Smoking accounts for more than a third of cases of the most severe and common form of rheumatoid arthritis, indicates research published online in the Annals of the Rheumatic Diseases. And it accounts for more than half of cases in people who are genetically susceptible to development of the disease, finds the study.
The researchers base their findings on more than 1,200 people with rheumatoid arthritis and 871 people matched for age and sex, but free of the disease. The patients came from 19 health clinics in south and central Sweden, while their healthy peers were randomly selected from the population register. All the participants were aged between 18 and 70. They were quizzed about their smoking habits and grouped into three categories, depending on how long they had smoked. Blood samples were taken to assess all the participants' genetic profile for susceptibility to rheumatoid arthritis and to gauge the severity of their disease, as indicated by their antibody levels.
More than half of those with rheumatoid arthritis (61%) had the most severe form of the disease, which is also the most common form, as judged by testing positive for anticitrullinated protein/peptide antibody (ACPA). Those who were the heaviest smokers – 20 cigarettes a day for at least 20 years – were more than 2.5 times as likely to test positive for ACPA. The risk fell for ex-smokers, the longer they had given up smoking. But among the heaviest smokers, the risk was still relatively high, even after 20 years of not having smoked.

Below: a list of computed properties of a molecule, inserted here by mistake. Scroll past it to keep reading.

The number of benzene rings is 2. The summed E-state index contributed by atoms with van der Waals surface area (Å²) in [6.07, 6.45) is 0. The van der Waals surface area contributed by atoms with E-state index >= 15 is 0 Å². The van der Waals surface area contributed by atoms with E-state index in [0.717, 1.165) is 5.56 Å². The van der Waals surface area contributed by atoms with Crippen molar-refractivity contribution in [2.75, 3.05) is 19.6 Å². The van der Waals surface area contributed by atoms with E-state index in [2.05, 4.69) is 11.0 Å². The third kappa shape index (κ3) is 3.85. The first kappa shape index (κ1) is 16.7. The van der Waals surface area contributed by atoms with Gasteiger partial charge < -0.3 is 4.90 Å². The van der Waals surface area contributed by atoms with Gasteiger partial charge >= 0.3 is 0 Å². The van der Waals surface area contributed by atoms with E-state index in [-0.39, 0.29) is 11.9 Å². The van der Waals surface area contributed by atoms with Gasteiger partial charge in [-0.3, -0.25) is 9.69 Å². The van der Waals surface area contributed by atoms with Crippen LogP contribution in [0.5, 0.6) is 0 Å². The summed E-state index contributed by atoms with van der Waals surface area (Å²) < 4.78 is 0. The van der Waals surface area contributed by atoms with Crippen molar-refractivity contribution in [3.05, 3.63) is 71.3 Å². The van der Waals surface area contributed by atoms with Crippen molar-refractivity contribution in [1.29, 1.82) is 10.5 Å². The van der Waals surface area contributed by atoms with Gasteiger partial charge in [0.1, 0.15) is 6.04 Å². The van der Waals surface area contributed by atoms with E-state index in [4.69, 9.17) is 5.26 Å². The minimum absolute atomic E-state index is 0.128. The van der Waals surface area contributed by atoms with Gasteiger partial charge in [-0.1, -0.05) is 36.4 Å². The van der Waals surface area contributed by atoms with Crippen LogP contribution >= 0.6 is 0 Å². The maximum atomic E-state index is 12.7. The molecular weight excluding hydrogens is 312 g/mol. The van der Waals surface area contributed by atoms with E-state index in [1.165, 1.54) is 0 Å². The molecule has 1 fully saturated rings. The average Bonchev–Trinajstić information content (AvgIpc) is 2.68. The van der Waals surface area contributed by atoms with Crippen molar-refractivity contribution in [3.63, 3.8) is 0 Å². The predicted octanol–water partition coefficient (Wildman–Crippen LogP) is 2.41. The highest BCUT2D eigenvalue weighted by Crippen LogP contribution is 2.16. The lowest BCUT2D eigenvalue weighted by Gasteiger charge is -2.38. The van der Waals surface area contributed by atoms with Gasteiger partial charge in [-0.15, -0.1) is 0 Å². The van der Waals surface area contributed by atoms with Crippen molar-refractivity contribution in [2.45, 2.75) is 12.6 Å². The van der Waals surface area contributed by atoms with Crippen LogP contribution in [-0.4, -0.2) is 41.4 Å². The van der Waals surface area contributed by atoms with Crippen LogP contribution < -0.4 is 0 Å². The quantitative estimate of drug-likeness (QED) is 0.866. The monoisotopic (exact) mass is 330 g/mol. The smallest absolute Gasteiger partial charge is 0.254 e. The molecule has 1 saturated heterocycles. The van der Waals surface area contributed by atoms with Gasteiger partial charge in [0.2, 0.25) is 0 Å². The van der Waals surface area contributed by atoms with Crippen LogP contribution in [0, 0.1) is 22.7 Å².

Based on these figures, the researchers calculated that smoking accounted for 35% of ACPA positive cases, and one in five cases of rheumatoid arthritis, overall. Although this risk is not as high as for lung cancer, where smoking accounts for 90% of cases, it is similar to that for coronary artery heart disease, say the authors. Among those with genetic susceptibility to the disease, and who tested positive for ACPA, smoking accounted for more than half the cases (55%). Those who smoked the most had the highest risk.